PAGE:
Psychometric properties of the brief pain inventory modified for proxy report of pain interference in children with cerebral palsy with and without cognitive impairment

Chantel C. Barney, Stacy M. Stibb, Alyssa M. Merbler, Rebekah L.S. Summers, Supreet Deshpande, Linda E. Krach, Frank J. Symons

Research output: Contribution to journalArticlepeer-review

1 Scopus citations

Abstract

Introduction: Cerebral palsy (CP) is the most common cause of physical disability in children and is often associated with secondary musculoskeletal pain. Cerebral palsy is a heterogeneous condition with wide variability in motor and cognitive capacities. Although pain scales exist, there remains a need for a validated chronic pain assessment tool with high clinical utility for use across such a heterogeneous patient population with and without cognitive impairment. Objectives: The purpose of this study was an initial assessment of several psychometric properties of the 12-item modified brief pain inventory (BPI) pain interference subscale as a proxy-report tool in a heterogeneous sample of children with CP with and without cognitive impairment. Methods: Participants (n 5 167; 47% male; mean age 5 9.1 years) had pain assessments completed through caregiver report in clinic before spasticity treatment (for a subgroup, the modified BPI was repeated after procedure). To measure concurrent validity, we obtained pain intensity ratings (Numeric Rating Scale of pain) and pain intensity, duration, and frequency scores (Dalhousie Pain Interview). Results: Modified BPI scores were internally consistent (Cronbach a 5 0.96) and correlated significantly with Numeric Rating Scale intensity scores (rs 5 0.67, P, 0.001), Dalhousie Pain Interview pain intensity (rs 5 0.65, P, 0.001), pain frequency (rs 5 0.56, P 5 0.02), and pain duration scores (rs 5 0.42, P 5 0.006). Modified BPI scores also significantly decreased after spasticity treatment (pretest [scored 0–10; 3.27 6 2.84], posttest [2.27 6 2.68]; t (26) 5 2.14, 95% confidence interval [0.04–1.95], P 5 0.04). Conclusion: Overall, the modified BPI produced scores with strong internal consistency and that had concurrent validity as a proxy-report tool for children with CP.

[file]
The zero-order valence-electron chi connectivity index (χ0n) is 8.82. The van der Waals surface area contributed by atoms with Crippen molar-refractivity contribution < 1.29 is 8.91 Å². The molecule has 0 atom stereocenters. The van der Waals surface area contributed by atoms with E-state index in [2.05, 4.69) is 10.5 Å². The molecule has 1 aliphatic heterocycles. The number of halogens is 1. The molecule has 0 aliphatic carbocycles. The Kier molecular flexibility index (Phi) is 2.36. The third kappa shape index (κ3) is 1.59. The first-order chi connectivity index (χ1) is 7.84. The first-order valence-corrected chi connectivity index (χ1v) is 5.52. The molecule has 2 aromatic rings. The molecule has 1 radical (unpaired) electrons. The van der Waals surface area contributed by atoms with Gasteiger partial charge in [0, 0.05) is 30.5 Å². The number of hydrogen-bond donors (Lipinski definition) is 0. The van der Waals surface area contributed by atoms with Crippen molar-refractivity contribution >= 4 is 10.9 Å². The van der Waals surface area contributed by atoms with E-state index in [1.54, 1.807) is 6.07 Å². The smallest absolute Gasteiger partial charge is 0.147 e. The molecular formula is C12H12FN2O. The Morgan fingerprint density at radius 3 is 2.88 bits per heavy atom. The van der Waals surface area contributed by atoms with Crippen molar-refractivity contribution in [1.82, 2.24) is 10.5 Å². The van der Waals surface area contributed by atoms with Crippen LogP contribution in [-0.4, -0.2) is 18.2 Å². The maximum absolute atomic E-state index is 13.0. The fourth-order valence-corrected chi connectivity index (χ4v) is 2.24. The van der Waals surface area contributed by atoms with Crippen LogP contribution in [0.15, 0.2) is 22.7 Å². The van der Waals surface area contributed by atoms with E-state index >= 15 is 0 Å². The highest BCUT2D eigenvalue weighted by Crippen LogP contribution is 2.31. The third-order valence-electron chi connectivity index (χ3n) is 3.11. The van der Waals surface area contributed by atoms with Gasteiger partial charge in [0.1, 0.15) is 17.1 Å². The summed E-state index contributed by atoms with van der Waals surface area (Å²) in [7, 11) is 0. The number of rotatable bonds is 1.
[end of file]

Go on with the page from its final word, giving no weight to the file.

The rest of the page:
Original languageEnglish (US)
Article numbere666
JournalPain Reports
Volume3
Issue number4
DOIs
StatePublished - Jul 1 2018

Bibliographical note

Funding Information:
This study was supported in part by Gillette Children’s Hospital Foundation and NIH Grant No. HD73126.

Publisher Copyright:
Copyright © 2018 The Author(s). Published by Wolters Kluwer Health, Inc. on behalf of The International Association for the Study of Pain. This is an open-access article distributed under the terms of the Creative Commons Attribution-Non Commercial-No Derivatives License 4.0 (CCBY-NC-ND)

Keywords

  • Brief pain inventory
  • Cerebral palsy
  • Children
  • Dalhousie Pain Interview
  • Numeric Rating Scale
  • Pain intensity
  • Pain interference

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